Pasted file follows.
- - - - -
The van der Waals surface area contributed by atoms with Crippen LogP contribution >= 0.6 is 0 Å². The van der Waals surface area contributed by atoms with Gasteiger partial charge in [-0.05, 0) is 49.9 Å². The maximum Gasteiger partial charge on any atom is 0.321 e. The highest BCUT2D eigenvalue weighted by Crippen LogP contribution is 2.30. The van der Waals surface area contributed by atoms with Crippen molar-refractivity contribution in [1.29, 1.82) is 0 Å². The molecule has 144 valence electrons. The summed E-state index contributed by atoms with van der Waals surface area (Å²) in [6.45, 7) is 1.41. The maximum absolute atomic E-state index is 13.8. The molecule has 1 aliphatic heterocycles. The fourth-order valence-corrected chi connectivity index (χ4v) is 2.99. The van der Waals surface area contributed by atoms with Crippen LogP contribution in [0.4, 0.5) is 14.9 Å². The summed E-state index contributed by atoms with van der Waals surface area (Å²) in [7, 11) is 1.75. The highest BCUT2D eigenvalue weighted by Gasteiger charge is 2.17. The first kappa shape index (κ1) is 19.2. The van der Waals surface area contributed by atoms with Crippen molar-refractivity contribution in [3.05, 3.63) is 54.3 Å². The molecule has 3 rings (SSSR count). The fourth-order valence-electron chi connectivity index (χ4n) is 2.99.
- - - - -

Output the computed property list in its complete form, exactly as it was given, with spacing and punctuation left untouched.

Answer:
The van der Waals surface area contributed by atoms with Crippen LogP contribution >= 0.6 is 0 Å². The van der Waals surface area contributed by atoms with Gasteiger partial charge in [-0.05, 0) is 49.9 Å². The maximum Gasteiger partial charge on any atom is 0.321 e. The highest BCUT2D eigenvalue weighted by Crippen LogP contribution is 2.30. The van der Waals surface area contributed by atoms with Crippen molar-refractivity contribution in [1.29, 1.82) is 0 Å². The molecule has 144 valence electrons. The summed E-state index contributed by atoms with van der Waals surface area (Å²) in [6.45, 7) is 1.41. The maximum absolute atomic E-state index is 13.8. The molecule has 1 aliphatic heterocycles. The fourth-order valence-corrected chi connectivity index (χ4v) is 2.99. The van der Waals surface area contributed by atoms with Crippen LogP contribution in [0.4, 0.5) is 14.9 Å². The summed E-state index contributed by atoms with van der Waals surface area (Å²) in [7, 11) is 1.75. The highest BCUT2D eigenvalue weighted by Gasteiger charge is 2.17. The first kappa shape index (κ1) is 19.2. The van der Waals surface area contributed by atoms with Crippen molar-refractivity contribution in [3.05, 3.63) is 54.3 Å². The molecule has 3 rings (SSSR count). The fourth-order valence-electron chi connectivity index (χ4n) is 2.99.